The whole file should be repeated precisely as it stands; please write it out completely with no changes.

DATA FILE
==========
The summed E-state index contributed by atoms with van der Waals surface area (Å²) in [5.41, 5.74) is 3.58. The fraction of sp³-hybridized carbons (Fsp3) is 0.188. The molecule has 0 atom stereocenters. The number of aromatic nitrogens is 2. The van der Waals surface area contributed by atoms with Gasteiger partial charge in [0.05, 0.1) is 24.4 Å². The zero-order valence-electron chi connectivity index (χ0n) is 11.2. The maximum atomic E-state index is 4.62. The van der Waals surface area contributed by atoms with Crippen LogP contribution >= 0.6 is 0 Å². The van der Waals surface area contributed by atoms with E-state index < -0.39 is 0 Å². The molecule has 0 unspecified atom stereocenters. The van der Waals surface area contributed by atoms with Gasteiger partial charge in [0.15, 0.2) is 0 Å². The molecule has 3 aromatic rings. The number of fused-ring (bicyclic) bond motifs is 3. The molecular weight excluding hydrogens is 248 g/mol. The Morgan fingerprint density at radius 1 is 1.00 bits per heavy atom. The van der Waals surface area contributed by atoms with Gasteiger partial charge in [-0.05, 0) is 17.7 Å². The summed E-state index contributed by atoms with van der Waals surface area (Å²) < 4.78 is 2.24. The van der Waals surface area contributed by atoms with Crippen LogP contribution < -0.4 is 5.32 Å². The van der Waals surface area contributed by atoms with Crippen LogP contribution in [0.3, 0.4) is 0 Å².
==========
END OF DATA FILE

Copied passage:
The summed E-state index contributed by atoms with van der Waals surface area (Å²) in [5.41, 5.74) is 3.58. The fraction of sp³-hybridized carbons (Fsp3) is 0.188. The molecule has 0 atom stereocenters. The number of aromatic nitrogens is 2. The van der Waals surface area contributed by atoms with Gasteiger partial charge in [0.05, 0.1) is 24.4 Å². The zero-order valence-electron chi connectivity index (χ0n) is 11.2. The maximum atomic E-state index is 4.62. The van der Waals surface area contributed by atoms with Crippen LogP contribution >= 0.6 is 0 Å². The van der Waals surface area contributed by atoms with E-state index < -0.39 is 0 Å². The molecule has 0 unspecified atom stereocenters. The van der Waals surface area contributed by atoms with Gasteiger partial charge in [0.15, 0.2) is 0 Å². The molecule has 3 aromatic rings. The number of fused-ring (bicyclic) bond motifs is 3. The molecular weight excluding hydrogens is 248 g/mol. The Morgan fingerprint density at radius 1 is 1.00 bits per heavy atom. The van der Waals surface area contributed by atoms with Gasteiger partial charge in [-0.05, 0) is 17.7 Å². The summed E-state index contributed by atoms with van der Waals surface area (Å²) < 4.78 is 2.24. The van der Waals surface area contributed by atoms with Crippen LogP contribution < -0.4 is 5.32 Å². The van der Waals surface area contributed by atoms with Crippen LogP contribution in [0.3, 0.4) is 0 Å².